To Be or Not to Be

METROPOLITAN JOHN ZIZIOULAS (Memory Eternal!) has this great line in Being as Communion, “to be and to be in communion are the same thing”. It’s not an exact quote. I pulled it out and wrapped it into my final presentation to be graduated from CIIS in 2002. The argument continues – as I understood it – that since it is in Christ, and more specifically in His Church, that we find the fullest expression of communion, it is there, in the Church, that a Human Being can come into his fullest beingness. I wasn’t too far off, actually, despite being a new convert to Orthodoxy at that time (I entered the Church only a couple of months earlier). Reading a blurb for a book about his theology, I find:

Zizioulas has argued that the Church Fathers represent a profound account of freedom and community that represents a radical challenge to modern accounts of the person. Zizioulas uses the work of the Fathers to make an important distinction between the person, who is defined by a community, and the individual who defines himself in isolation from others, and who sees community as a threat to his freedom. Zizioulas argues that God is the origin of freedom and community, and that the Christian Church is the place in which the person and freedom come into being.

The Theology of John Zizioulas: Personhood and the Church Gracious! $41 for the Kindle edition?!?!?! Someone buy me books? NEway…

I’ve been on this for a while, especially since COVID. This all came back into my brain recently over some really amazing margaritas with a friend who said that this was the exact reason he rejected Zizioulas. And then, one day later, listening to the audio version of The Orthodox Way, I heard Metropolitan Kallistos Ware (Memory Eternal!) say the same thing in another way:

First, a “person” is not the same as an “individual”. Isolated, self-dependent, none of us is an authentic person but merely an individual, a bare unit as recorded in a census. Egocentricity is the death of true personhood. [p. 28]
He [the Holy Spirit] transforms individuals into persons. [p. 95]
Ignorance and sin are characteristic of isolated individuals. Only in the unity of the Church do we find the defects overcome. Man finds his true self in the Church alone: not in the helplessness of spiritual isolation but in the strength of his communion with his brothers and with his Saviour. [p. 108]

This is stated by King David in the Psalms (Ps 49:20): “a man with honor without understanding is like the beasts that perish.” To sin is to forego understanding, to become like a beast – to step away from our humanity into which God always calls us deeper, to become more of what we are, not less.

Then finally yesterday, on a phone call with one of my brother Knights, I commented that so many Christians are terrified of preaching the Gospel. What caused the Church to go from 12 guys to thousands in Jerusalem in only a few months? They spread city to city – and not always by the “official routes” of the Apostles. What was happening that carried this message even faster than feet?

We take it for granted now, but Christianity carried personhood as we understand it, out from the Jewish teachings where it begins in Genesis 1 with the image and likeness of God to the rest of the world. It was possible to enter into full, personal, salvific communion with the God who made everything and yet wanted you – fully, personally, you – to be his Son or Daughter by adoption and grace. This came to you no matter who you were – Jew, Greek, Scythian, Barbarian, Slave, Free, Man or Woman. You mattered: not just data as a census number or a member of a social hierarchy invented to keep the same hierarchy in place. You were a real, loved, person who could enter into loving relationships with other real persons on an equal footing. And those relationships would last forever – because the one relationship that made them possible between you and God would last forever as well.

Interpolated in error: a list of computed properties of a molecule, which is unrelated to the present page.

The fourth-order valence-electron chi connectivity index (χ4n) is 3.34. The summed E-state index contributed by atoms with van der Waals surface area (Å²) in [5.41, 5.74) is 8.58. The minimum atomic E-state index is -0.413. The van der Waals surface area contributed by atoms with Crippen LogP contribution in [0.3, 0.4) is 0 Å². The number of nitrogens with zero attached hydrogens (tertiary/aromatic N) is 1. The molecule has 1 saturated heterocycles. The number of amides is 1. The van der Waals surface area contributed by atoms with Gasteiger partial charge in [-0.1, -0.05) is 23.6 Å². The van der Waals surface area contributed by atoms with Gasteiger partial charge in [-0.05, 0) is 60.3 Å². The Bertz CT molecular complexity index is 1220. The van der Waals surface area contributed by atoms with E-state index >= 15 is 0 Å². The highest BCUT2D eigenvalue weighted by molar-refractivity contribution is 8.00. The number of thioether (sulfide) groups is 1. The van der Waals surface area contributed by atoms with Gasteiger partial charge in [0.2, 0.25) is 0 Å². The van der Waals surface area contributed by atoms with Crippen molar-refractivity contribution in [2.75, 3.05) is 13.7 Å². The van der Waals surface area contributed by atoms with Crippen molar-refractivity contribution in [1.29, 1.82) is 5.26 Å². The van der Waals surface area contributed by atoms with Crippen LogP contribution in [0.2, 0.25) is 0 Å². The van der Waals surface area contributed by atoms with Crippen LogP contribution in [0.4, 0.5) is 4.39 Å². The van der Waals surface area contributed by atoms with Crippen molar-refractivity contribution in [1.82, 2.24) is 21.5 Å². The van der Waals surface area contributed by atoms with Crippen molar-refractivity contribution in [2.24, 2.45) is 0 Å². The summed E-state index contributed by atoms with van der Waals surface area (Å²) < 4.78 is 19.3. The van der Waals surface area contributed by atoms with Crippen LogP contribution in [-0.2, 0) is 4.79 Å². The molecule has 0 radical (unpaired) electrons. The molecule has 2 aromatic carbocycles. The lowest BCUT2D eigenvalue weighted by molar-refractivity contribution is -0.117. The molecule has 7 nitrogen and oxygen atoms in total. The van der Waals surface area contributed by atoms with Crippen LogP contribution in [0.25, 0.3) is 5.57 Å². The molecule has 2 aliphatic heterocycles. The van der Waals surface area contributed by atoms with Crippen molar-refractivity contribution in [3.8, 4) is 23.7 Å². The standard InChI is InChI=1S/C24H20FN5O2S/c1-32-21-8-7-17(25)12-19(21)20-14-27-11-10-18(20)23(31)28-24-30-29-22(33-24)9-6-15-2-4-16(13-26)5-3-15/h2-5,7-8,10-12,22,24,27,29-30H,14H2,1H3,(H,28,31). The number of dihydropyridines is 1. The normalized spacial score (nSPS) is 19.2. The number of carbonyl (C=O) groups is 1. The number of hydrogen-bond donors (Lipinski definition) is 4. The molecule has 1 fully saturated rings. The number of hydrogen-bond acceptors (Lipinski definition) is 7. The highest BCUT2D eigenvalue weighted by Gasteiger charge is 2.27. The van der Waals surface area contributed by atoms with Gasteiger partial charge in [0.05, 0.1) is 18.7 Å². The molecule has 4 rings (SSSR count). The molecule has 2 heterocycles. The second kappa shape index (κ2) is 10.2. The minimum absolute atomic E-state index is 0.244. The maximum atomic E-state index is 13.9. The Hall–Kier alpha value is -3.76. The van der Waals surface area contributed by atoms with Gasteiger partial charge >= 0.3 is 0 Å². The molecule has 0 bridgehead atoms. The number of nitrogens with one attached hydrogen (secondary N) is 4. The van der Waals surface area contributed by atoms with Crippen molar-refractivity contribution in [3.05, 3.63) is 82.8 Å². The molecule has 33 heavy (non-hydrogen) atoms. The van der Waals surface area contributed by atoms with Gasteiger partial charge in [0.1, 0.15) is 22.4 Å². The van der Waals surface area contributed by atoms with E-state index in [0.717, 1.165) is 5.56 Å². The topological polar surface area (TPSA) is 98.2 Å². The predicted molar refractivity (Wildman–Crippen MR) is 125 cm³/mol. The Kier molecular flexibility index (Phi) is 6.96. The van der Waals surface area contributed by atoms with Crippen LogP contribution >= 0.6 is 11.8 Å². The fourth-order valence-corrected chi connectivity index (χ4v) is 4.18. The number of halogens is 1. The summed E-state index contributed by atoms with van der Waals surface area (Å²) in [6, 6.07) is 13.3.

This Gospel swept the world and changed the world. We come into the modern world thinking of persons exactly as the Church has taught, “endowed by their creator”. Ironically, the idea that “you are important in God” has been turned into “I am God” and, lo: we’re all data points again. We are turned into isolated individuals who live in perpetual fear that our personal self-definition will be shattered by someone using the wrong pronouns for us. Metropolitan Kallistos is right to call this “self-dependent”. We might add to that, “self-debted”. When I am subtracted, I will be no more. If I am not around to make me, I won’t be made.

A beast that perishes.

We are afraid of a Gospel that demands a full change of thinking, a full rejection of the disorder that the world calls “normal”. There is no way, apart from God, to know who you are. Rejection of even the possibility of that truth makes for meaninglessness and lived nihilism.

Eternal life is possible. Lived in unchanging truth; turning away from the foolish idea that you define yourself, that you are making yourself. Let God make you. Let others love you as he is making you – not because of what you have or what you can do or what you can imagine but because you are the very icon of God. Become the You God made you to be – in the body God gave you used according not to your feelings but to the owner’s manual… Enter into communion with God and others who seek him. “Become who God made you to be and you will set the world on fire” (St Catherine) and “the Glory of God is a living human being” (St Ignatius).

Come in. Be a real person.

Updated here 4/17/2023